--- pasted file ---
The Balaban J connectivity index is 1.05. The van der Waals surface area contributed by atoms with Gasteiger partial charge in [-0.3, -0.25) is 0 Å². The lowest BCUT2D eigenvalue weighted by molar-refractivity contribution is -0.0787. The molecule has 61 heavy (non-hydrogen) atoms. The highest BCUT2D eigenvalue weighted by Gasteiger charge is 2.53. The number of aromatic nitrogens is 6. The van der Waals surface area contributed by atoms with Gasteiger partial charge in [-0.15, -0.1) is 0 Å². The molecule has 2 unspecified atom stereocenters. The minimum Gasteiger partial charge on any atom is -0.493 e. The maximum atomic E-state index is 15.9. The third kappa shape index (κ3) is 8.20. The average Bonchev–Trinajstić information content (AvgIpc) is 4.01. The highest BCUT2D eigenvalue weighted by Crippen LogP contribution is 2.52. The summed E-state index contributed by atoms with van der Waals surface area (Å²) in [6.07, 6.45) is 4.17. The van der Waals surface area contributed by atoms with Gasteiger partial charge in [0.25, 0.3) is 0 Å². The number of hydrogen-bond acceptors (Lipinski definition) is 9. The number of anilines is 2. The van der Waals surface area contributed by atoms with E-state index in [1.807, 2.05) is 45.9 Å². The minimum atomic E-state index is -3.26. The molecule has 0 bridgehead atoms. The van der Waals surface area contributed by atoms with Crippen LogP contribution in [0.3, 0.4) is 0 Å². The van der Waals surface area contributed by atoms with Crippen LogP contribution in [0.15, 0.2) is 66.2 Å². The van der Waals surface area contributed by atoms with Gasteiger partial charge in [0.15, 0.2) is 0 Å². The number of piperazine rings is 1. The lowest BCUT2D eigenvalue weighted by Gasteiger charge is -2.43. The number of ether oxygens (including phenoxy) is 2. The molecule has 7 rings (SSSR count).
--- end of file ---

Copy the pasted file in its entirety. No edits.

The Balaban J connectivity index is 1.05. The van der Waals surface area contributed by atoms with Gasteiger partial charge in [-0.3, -0.25) is 0 Å². The lowest BCUT2D eigenvalue weighted by molar-refractivity contribution is -0.0787. The molecule has 61 heavy (non-hydrogen) atoms. The highest BCUT2D eigenvalue weighted by Gasteiger charge is 2.53. The number of aromatic nitrogens is 6. The van der Waals surface area contributed by atoms with Gasteiger partial charge in [-0.15, -0.1) is 0 Å². The molecule has 2 unspecified atom stereocenters. The minimum Gasteiger partial charge on any atom is -0.493 e. The maximum atomic E-state index is 15.9. The third kappa shape index (κ3) is 8.20. The average Bonchev–Trinajstić information content (AvgIpc) is 4.01. The highest BCUT2D eigenvalue weighted by Crippen LogP contribution is 2.52. The summed E-state index contributed by atoms with van der Waals surface area (Å²) in [6.07, 6.45) is 4.17. The van der Waals surface area contributed by atoms with Gasteiger partial charge in [0.25, 0.3) is 0 Å². The number of hydrogen-bond acceptors (Lipinski definition) is 9. The number of anilines is 2. The van der Waals surface area contributed by atoms with E-state index in [1.807, 2.05) is 45.9 Å². The minimum atomic E-state index is -3.26. The molecule has 0 bridgehead atoms. The van der Waals surface area contributed by atoms with Crippen LogP contribution in [0.3, 0.4) is 0 Å². The van der Waals surface area contributed by atoms with Crippen LogP contribution in [0.15, 0.2) is 66.2 Å². The van der Waals surface area contributed by atoms with Gasteiger partial charge in [0.15, 0.2) is 0 Å². The number of piperazine rings is 1. The lowest BCUT2D eigenvalue weighted by Gasteiger charge is -2.43. The number of ether oxygens (including phenoxy) is 2. The molecule has 7 rings (SSSR count).